Have you ever thought about what your saddle can tell you about your horse?
It is often assumed that if a saddle is slipping to one side, that this is the fault of the rider being “crooked”, a poorly fitting saddle (e.g. asymmetrical flocking) or asymmetry in the horse’s back shape. Recent studies by
It’s a horse owners worst nightmare – you find a nail in your horse’s foot. What you do next could literally save their life! A nail in the foot is a potentially life threatening condition and it’s important to know what to do if it happens to your horse.
I blinked, and May has already been and gone. The month has well and truly blessed us with some long awaited glorious weather, we’ll just forget about the odd few days of torrential rain in between.
I’m afraid this week’s blog may only be useful for those of you with male horses. But Sheath Care is an important topic and something we get asked about a lot as vets. Hopefully the following information helps answer some common queries.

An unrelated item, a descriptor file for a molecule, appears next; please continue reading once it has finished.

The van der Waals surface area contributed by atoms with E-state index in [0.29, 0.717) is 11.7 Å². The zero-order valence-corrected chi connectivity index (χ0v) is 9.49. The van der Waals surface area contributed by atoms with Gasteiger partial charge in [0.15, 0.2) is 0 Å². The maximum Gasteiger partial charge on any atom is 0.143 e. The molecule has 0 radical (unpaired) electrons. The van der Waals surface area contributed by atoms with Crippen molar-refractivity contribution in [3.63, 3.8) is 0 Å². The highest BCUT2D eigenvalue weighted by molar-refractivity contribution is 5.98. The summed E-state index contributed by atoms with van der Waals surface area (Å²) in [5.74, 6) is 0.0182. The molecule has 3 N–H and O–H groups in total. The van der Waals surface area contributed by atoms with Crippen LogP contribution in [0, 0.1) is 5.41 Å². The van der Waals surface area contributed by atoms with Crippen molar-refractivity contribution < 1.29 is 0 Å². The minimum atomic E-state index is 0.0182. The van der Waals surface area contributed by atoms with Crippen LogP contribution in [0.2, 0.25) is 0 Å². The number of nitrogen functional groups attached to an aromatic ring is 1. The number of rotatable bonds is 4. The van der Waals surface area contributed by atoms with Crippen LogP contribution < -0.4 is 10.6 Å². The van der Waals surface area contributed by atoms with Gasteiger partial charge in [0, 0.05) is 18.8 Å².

What are they?
Cataracts are anything that stops light passing through a horse’s lens in their eye – we examine horses for cataracts frequently, and an eye examination is always included in pre-purchase examinations (vettings).
FINALLY warm weather, long days and little to no mucking out!!
However, those of us with pink skinned horses might not be quite as pleased as this lovely weather can bring with it a big problem- sunburn!
Horse feed balancers are one of the most misunderstood types of horse feed. So what is a balancer? Balancers are a low intake concentrated source of vitamins, minerals and sometimes protein designed to balance the horses diet and provide all the essential nutrients required for optimum health and performance.
Equine obesity effects 50% of pleasure horses, ponies and donkeys. There are many health risks associated with excess weight, one of the most devastating consequences been laminitis. However, prevention is better than the cure!
Atypical myopathy is a very serious condition which results in the destruction of the horses skeletal muscle. It most commonly occurs in horses at pasture with young horses considered to be at a higher risk. Outbreaks can occur with multiple horses affected in a certain geographic area.
We’ve had one of the coldest wettest springs I can remember and the weather has really slowed the onset of spring grass. Over the next few weeks when the temperatures rise we are likely to see a sudden rush of spring grass which could be disastrous for horses and ponies at risk of laminitis. Here’s some tips to help avoid your horse or pony suffering this dreadful disease this spring: